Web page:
Myanmar's general elections in 2010 ended a long period of military rule. The international community recognized Myanmar for its political reforms, though its human rights record and state of security have sparked concern.
The U.S. State Department said Assistant Secretary of State for International Narcotics and Law Enforcement Affairs William Brownfield will visit Myanmar, formerly Burma, Wednesday.
"He will emphasize the importance of the Burmese government's commitment to security sector reform and adherence to internationally recognized human rights," the State Department said in a statement Thursday.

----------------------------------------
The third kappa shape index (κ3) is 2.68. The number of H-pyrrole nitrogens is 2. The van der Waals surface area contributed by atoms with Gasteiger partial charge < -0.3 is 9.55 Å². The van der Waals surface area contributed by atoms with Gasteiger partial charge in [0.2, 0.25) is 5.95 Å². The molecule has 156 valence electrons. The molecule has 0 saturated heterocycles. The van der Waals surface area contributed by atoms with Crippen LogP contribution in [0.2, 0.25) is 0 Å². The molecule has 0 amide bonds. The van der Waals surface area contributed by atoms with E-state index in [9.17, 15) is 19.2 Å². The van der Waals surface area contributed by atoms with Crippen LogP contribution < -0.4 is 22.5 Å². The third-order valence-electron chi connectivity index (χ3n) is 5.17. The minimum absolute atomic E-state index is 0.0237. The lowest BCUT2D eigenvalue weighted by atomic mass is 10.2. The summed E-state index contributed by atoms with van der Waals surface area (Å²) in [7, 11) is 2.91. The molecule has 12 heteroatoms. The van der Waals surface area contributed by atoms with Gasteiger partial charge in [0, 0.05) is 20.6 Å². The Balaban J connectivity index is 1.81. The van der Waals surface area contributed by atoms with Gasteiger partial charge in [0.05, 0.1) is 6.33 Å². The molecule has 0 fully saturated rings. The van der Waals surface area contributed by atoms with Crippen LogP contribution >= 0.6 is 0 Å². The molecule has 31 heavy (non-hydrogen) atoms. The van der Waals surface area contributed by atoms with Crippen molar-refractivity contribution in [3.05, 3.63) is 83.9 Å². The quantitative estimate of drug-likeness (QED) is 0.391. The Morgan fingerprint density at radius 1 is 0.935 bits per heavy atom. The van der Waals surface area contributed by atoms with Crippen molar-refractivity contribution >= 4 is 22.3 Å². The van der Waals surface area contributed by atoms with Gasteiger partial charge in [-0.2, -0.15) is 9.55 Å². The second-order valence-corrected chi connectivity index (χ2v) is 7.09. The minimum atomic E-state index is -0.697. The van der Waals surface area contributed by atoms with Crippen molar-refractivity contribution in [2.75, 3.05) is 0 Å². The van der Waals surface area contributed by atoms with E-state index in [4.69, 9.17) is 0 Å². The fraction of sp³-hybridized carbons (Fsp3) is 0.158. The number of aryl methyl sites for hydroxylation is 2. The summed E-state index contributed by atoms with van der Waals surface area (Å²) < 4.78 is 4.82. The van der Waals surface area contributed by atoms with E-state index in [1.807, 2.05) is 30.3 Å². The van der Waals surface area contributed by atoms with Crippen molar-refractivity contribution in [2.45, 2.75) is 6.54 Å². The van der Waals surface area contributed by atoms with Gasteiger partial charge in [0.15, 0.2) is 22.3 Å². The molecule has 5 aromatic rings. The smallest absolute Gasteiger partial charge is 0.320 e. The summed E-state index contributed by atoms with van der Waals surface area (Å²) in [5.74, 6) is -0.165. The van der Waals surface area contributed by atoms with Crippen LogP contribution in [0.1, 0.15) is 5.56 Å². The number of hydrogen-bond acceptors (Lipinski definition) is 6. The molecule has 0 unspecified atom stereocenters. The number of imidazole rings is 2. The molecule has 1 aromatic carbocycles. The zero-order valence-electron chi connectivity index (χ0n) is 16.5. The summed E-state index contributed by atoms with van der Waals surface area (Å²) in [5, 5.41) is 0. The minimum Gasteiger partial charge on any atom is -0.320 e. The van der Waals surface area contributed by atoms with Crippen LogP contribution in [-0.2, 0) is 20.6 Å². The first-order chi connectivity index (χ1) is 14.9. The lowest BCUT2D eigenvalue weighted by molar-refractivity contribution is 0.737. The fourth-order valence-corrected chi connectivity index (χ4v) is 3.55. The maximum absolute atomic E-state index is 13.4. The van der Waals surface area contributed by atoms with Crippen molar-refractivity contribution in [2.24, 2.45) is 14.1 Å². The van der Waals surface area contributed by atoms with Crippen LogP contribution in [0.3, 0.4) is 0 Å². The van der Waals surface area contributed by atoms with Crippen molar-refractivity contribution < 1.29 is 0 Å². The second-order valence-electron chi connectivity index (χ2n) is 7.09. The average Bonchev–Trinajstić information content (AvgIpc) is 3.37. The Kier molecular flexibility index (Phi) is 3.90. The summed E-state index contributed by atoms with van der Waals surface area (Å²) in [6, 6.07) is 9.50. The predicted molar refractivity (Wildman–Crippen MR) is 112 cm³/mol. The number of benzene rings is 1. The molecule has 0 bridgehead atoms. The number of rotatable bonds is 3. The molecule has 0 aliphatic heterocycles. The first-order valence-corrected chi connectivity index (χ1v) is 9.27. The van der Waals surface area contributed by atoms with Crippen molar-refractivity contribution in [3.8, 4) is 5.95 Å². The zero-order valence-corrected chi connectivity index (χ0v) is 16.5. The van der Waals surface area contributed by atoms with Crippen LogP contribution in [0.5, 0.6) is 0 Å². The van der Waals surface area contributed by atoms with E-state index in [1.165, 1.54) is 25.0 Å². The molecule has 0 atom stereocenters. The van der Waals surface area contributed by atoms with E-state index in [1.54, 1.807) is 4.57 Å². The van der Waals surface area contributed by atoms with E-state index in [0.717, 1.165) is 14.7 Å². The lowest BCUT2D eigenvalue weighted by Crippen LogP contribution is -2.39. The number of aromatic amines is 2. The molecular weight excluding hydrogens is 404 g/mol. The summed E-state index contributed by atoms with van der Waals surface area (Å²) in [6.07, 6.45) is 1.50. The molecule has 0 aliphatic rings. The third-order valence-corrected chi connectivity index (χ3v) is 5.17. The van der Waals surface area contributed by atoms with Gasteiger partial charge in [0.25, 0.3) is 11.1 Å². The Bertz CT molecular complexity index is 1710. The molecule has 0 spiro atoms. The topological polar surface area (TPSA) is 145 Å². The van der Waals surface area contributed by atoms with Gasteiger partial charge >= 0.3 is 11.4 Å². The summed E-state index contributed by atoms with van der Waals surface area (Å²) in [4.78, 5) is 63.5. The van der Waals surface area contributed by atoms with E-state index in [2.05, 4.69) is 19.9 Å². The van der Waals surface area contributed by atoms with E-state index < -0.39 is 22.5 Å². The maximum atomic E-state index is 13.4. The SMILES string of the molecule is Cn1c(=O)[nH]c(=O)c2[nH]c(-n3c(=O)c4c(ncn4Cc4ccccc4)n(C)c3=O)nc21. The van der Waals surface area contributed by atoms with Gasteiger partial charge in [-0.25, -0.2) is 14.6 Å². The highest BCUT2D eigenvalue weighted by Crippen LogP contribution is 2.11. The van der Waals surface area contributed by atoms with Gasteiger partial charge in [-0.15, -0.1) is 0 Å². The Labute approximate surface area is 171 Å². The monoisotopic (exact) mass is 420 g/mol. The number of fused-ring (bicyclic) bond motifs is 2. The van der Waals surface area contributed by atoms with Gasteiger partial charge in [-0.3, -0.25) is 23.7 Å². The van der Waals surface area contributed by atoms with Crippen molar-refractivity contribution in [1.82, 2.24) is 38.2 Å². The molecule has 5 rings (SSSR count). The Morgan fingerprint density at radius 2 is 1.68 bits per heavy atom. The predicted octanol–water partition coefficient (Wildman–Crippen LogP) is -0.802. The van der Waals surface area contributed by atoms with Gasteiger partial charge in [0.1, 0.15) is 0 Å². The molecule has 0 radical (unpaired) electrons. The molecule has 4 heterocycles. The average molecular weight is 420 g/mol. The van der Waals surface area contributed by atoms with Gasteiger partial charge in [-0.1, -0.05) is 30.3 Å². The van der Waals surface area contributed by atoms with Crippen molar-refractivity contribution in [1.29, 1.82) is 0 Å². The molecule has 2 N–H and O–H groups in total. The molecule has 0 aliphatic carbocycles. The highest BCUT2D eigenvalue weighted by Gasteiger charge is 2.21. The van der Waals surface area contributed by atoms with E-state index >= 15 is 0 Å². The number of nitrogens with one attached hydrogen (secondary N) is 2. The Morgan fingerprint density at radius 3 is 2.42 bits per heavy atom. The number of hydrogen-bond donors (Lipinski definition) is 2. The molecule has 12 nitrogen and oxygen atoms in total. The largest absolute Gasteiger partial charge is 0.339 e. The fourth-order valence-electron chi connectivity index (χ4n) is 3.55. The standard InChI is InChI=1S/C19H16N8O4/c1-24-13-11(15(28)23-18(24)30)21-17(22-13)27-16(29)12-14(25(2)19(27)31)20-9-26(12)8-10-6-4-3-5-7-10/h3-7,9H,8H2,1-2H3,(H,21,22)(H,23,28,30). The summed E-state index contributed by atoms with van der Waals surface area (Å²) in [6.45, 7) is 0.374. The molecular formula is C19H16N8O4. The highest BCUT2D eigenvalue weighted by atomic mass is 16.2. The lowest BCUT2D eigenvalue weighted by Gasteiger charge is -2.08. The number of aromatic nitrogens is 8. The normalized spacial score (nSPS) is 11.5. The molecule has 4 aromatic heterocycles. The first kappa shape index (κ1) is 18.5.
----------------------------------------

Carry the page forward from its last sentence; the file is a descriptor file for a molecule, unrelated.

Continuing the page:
U.S. Secretary of State Chuck Hagel met briefly with Myanmar's military leaders on the sidelines of a regional conference in Brunei this week. He called on his counterparts to break ties with the North Korean government.
A high-ranking military official in Myanmar was sanctioned this year by the U.S. Treasury Department for his ties to North Korea.
Brownfield is scheduled to hold a media roundtable from Myanmar Sept. 6.